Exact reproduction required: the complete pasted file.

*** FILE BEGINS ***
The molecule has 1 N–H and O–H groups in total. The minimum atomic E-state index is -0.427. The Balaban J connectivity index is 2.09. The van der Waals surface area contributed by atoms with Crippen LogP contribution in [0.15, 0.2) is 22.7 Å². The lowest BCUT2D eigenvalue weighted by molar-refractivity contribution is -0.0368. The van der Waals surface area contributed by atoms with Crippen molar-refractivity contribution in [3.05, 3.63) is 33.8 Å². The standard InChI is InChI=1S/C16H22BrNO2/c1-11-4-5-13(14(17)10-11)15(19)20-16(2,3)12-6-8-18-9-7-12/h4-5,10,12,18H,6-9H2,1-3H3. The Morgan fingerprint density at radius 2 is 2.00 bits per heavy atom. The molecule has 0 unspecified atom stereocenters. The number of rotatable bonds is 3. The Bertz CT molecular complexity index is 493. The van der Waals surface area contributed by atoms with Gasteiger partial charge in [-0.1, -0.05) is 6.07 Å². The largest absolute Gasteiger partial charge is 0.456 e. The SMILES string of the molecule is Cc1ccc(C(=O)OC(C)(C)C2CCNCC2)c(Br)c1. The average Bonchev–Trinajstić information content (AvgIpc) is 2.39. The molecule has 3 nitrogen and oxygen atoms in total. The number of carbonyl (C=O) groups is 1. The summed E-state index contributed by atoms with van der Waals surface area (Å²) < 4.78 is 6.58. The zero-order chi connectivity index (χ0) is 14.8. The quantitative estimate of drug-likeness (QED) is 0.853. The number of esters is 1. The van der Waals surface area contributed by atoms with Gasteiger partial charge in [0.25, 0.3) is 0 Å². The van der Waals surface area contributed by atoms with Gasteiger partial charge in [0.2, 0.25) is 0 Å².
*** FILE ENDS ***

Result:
The molecule has 1 N–H and O–H groups in total. The minimum atomic E-state index is -0.427. The Balaban J connectivity index is 2.09. The van der Waals surface area contributed by atoms with Crippen LogP contribution in [0.15, 0.2) is 22.7 Å². The lowest BCUT2D eigenvalue weighted by molar-refractivity contribution is -0.0368. The van der Waals surface area contributed by atoms with Crippen molar-refractivity contribution in [3.05, 3.63) is 33.8 Å². The standard InChI is InChI=1S/C16H22BrNO2/c1-11-4-5-13(14(17)10-11)15(19)20-16(2,3)12-6-8-18-9-7-12/h4-5,10,12,18H,6-9H2,1-3H3. The Morgan fingerprint density at radius 2 is 2.00 bits per heavy atom. The molecule has 0 unspecified atom stereocenters. The number of rotatable bonds is 3. The Bertz CT molecular complexity index is 493. The van der Waals surface area contributed by atoms with Gasteiger partial charge in [-0.1, -0.05) is 6.07 Å². The largest absolute Gasteiger partial charge is 0.456 e. The SMILES string of the molecule is Cc1ccc(C(=O)OC(C)(C)C2CCNCC2)c(Br)c1. The average Bonchev–Trinajstić information content (AvgIpc) is 2.39. The molecule has 3 nitrogen and oxygen atoms in total. The number of carbonyl (C=O) groups is 1. The summed E-state index contributed by atoms with van der Waals surface area (Å²) < 4.78 is 6.58. The zero-order chi connectivity index (χ0) is 14.8. The quantitative estimate of drug-likeness (QED) is 0.853. The number of esters is 1. The van der Waals surface area contributed by atoms with Gasteiger partial charge in [0.25, 0.3) is 0 Å². The van der Waals surface area contributed by atoms with Gasteiger partial charge in [0.2, 0.25) is 0 Å².